- At the same time, in drawing lessons from such international studies, many of which relate to the US, it remains unclear how far it is legitimate to generalise the findings of studies which often relate to the application of childcare to narrowly defined groups, e.g. the socially deprived. The question remains, what would happen if childcare were provided on a universal or close to universal basis?
- Some of the other longitudinal studies, particularly those relating to Quebec imply there may be negative impacts on some children in terms of slowing down or even reversing behavioural or cognitive development.
In this context it may be significant that the level of spending per childcare place in Quebec is much lower than that in the Nordic countries.
To sum up, the international data were suggestive of two relationships that may be of great interest to policy makers in Northern Ireland. First, as childcare becomes more affordable, maternal employment rates tend to be higher. Second, as maternal employment rates increase, rates of child poverty decrease. Such relationships are, however, general tendencies. It may be significant that in 2011 the rate of maternal employment in Northern Ireland was already above the OECD average, at the same time the rate of child poverty was probably about average within the OECD or just below that average.
Selecting childcare models
In order to reflect the terms of reference of this project, we considered a very highly subsidised publicly funded model of childcare and what impact that might have if applied in Northern Ireland. We used the system of childcare in the Canadian Province of Quebec to represent such a system.
We also considered the Danish approach to public subsidy of childcare and what impact that might have if applied to Northern Ireland. In Denmark roughly the first 75% of costs are paid for by the Danish local government authorities and remaining cost may be subsidised. That further subsidy is means tested. The Danish approach to childcare is associated with some very favourable outcomes, amongst the highest maternal employment rates and lowest child poverty rates across the OECD, and also some of the highest levels of public spending per childcare place in the world.
We selected a third model of childcare provision for consideration of the potential impact in Northern Ireland. The intention was to devise a model which was distinct not only from the UK but also from the Nordic countries and Quebec, especially in terms of having a rate of subsidy which was above that in the UK but below that in the Nordics. The detailed OECD data, and other sources, were used to consider 15 countries and then a shortlist of four was produced; Netherlands, Slovenia, France and Australia. Those four tended to be characterised by levels of public spending on childcare which were lower than those in the UK and also, in most cases, more favourable outcomes.
The Netherlands were selected as the third model. This choice was justified partly by the level of public spending per childcare place being less than that in the UK; especially once the impact of the levy on employers in reducing required public funding is allowed for. This choice was also partly based on the maternal employment rate being considerably higher than the UK, and partly on the unusual, and therefore interesting, feature of a childcare levy paid by businesses. It is useful to take the opportunity to evaluate what impact such a levy might have.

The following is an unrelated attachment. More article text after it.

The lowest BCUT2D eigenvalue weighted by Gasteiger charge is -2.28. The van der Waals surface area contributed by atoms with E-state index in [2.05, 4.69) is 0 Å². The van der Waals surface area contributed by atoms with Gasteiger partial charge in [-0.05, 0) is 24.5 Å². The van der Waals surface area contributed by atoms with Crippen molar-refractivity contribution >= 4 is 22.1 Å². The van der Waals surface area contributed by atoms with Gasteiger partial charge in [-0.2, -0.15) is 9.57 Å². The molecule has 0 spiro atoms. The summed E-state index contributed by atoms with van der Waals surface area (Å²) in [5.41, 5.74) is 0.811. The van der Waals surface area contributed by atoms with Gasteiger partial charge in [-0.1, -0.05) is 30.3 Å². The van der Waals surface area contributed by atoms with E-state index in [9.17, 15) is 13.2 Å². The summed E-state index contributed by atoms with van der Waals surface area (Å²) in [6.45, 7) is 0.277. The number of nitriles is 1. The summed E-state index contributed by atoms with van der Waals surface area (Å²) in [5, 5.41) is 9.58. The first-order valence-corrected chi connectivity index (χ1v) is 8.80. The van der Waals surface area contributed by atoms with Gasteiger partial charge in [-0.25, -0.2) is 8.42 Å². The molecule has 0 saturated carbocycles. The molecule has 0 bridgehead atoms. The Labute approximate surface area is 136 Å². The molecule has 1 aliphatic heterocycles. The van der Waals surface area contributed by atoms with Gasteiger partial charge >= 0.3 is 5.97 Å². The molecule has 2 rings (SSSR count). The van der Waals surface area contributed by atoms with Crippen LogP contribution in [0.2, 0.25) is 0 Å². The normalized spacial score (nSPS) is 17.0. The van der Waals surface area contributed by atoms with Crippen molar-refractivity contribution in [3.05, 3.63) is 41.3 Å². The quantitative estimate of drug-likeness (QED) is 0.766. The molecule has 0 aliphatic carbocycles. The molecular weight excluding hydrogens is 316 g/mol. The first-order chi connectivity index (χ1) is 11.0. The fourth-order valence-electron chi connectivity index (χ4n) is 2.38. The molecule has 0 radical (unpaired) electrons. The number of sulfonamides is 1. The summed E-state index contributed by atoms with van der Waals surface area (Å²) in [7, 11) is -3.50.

Attempts to apply such models based on other countries to Northern Ireland are subject to the caveat that the policies may not be readily transferrable in international terms. Danish childcare policies are just one part of a wider Nordic model in terms of social, welfare and labour market policies. The Denmark model relates to an economy which has a much higher level of productivity, wages and GDP per capita than Northern Ireland. There may be ways in which the Quebec and Netherlands models provide lessons for Northern Ireland as to policies to avoid, e.g. in terms of the possibly negative impact on child development of low quality childcare (Quebec) or the implied reduction in demand for labour which would result from a childcare levy on businesses (Netherlands).
The cost-benefit results for Northern Ireland
The principal benefit that could be quantified was the positive impact on the maternal employment rate. A further quantifiable benefit was the boost to lifetime earnings of mothers. The main quantifiable cost was the increase in public spending with allowance for the extent to which a policy of increased spending on childcare might have the indirect consequence of decreasing other areas of public spending, notably welfare spending.
|Benefits - higher employment and higher earnings, £m||Costs - public spending adjusted for welfare reductions, £m||Net cost (costs minus benefits), £m|
Source: See Chapter 5
In the case of each of the three models of childcare - Quebec, Denmark and Netherlands - the annual quantifiable costs were indicated to exceed the quantifiable benefits for Northern Ireland, see Table 1. The margin was between £10m to £112m. This was in a steady state or snapshot comparison. By steady state or snapshot we mean the level of annual benefits and costs once the policies have been fully implemented and their full effects have been felt. The steady state or snapshot comparison does not involve discounting. We assumed this steady state would be reached 10 years after the policies began to be implemented in terms of benefits and 8 years in terms of costs.
In order to give a sense of orders of magnitude, a benefit of £535m would be equivalent to about 1.8% of the total gross value added (GVA) of the Northern Ireland economy. By implication, a net cost of £10m would be negligible percentage of total Northern Ireland GVA; much less than 0.1%.